I’m not sure what Mick was trying to accomplish with that post

It really didn’t answer your questions. I’ll give it a go:
MLM is a short expression for “multi-level marketing.” In multi-level marketing, people are recruited into a sales structure that relies on recruiting to generate income. In other words, a portion of the sales generated by the people you recruit goes up the ladder to you and to those above you who are in the recruiting line to which you belong.
These are called “uplines” and “downlines.”

In order for MLM to be MLM, recruiting by participants must happen. There would be no uplines or downlines if the parent company was doing all the recruiting. Most traditional businesses operate this way, and it’s one of the primary distinctions one can draw between MLM and traditional business models.

One of the major problems with the MLM model is that it adds expense to a product whether or not the person(s) being paid added any value to the transaction. If you are the 10th person in a line of sponsorship, everyone in that line gets a portion of any sale, even though they had nothing to do with the transaction.

This is also a major distinction between MLM and traditional business. In a traditional business, every step a product takes from manufacturing to end sale is a “value added step.” The manufacturing is (obviously) necessary, the transportation and handling of the product to get it to a distribution warehouse is necessary. The wholesaling and transportation of the product to a retail outlet is necessary, and the sale of the product to the customer is necessary.
Everyone who participates in each of these steps is adding value to the product, and (at least in theory) is paid for it. (I have a few issues with companies like WalMart for minimizing the pay of people who add value to their products.)

Now, to make an extremely long post a little shorter, you’ll NEVER feel like you’re in a cult if you are in one. The leaders give you reasons and illustrations that deny a cult-ish connection. When I was in MLM, they used to say, “Oh, you mean you’re in a cult if you do everything the leader tells you to do? Well, I’ll tell you, no one in MY forum does everything I tell them to do. So we can’t be a cult.”

That’s a smokescreen. Cults are not defined by “the members do everything the leader tell them to do.” It’s not a cult if you go about town with a glassy stare and chanting.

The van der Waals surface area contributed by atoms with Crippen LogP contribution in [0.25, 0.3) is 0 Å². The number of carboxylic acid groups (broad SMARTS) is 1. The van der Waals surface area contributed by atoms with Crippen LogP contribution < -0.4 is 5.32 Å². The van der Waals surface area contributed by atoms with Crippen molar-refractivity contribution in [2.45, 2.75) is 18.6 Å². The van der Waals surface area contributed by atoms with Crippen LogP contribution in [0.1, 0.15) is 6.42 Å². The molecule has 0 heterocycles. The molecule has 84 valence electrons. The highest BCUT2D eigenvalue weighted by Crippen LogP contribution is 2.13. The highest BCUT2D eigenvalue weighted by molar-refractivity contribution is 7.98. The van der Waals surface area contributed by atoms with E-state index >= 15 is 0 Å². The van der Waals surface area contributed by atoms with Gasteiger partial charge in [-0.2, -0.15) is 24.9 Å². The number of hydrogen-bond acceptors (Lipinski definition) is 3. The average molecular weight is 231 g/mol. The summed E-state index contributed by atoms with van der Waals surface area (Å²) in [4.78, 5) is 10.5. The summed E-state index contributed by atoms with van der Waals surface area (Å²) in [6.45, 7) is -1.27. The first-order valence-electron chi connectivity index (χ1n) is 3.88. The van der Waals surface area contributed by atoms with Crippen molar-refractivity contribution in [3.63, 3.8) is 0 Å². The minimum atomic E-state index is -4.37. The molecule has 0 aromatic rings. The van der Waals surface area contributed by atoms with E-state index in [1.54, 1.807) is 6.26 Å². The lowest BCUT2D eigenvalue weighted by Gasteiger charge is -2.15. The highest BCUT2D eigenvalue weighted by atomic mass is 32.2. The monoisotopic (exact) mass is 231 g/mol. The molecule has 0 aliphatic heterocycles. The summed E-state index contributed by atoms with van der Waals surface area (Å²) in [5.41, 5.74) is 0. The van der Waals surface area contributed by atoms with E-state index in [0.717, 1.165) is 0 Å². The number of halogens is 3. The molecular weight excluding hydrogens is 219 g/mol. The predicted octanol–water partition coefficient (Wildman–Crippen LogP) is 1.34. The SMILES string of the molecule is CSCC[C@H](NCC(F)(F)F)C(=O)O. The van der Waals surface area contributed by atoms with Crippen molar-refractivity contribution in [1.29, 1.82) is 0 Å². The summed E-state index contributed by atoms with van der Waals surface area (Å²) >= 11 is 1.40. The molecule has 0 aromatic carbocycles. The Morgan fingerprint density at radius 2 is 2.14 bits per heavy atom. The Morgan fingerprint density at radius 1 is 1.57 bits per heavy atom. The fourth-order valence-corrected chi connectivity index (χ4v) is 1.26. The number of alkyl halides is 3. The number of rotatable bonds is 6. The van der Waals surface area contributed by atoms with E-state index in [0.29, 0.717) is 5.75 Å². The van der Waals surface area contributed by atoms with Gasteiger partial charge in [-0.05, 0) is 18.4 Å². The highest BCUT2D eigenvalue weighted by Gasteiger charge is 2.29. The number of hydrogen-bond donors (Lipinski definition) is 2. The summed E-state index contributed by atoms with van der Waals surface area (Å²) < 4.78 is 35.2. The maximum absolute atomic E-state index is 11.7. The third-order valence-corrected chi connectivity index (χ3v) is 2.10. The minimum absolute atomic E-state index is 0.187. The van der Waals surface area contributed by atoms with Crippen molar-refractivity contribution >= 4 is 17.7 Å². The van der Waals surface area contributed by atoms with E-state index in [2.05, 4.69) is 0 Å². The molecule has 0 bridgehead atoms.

Cults are defined by control techniques, usually contrived to keep you involved in them:

If they strongly discourage contact with outside news or criticism about them, it might be a cult.

If they seek to discredit or mock critics and make a member feel guilty for criticizing the forum or considering quitting it, it might be a cult.

If they try to separate a member from family or friends, it might be a cult.

I think I’m starting to sound like Jeff Foxworthy, so I’ll stop here.

There are web sites that describe cults and organizations that come close to being cults. And some of those sites offer information about how to deal with exiting and cult or dealing with family members who are involved in them. Many of the traits that are described by experts on cults and cult-ish behavior can be found in motivational organizations associated with MLM.

Finally, let me be clear: Being involved in an MLM does not necessarily mean you are involved in a cult. It’s the methods the organizations use to get you involved and what they do to keep you involved that defines it.

With MLM, very few participants make money, and money is a huge motivator. If you are making money in MLM, you’ll stay in MLM. The existence of motivational organizations associated with MLM should be a clue about how much money you’re likely to make in MLM and how they’ll keep you involved if you’re not making money.

MLM may not be a cult, but it is often very cult-ish.

And one post-script: There must (MUST!!) be a definable product or service being retailed in order for any sales organization to be legitimate. Those sales must (MUST!!) be made to people who are not involved in the money-making side of the business. In other words, the customers cannot (CANNOT!) be purchasing products in order to meet quotas or to generate volume points. It must (MUST!!) be genuine retailing.

The movement of money through an organization without the presence of outside customers is a HUGE RED FLAG for a pyramid scheme.
Motivational organizations often sell books and audio products to participants, and these materials have no resale value outside the organization. It is these kinds of sales, and the frequent secrecy of the profits made in them, that are the basis of “pyramid scheme” accusations. That’s much of the reason you’ll find these materials being sold on eBay at a fraction of their original price. No value is you’re not involved.

Hope that helps.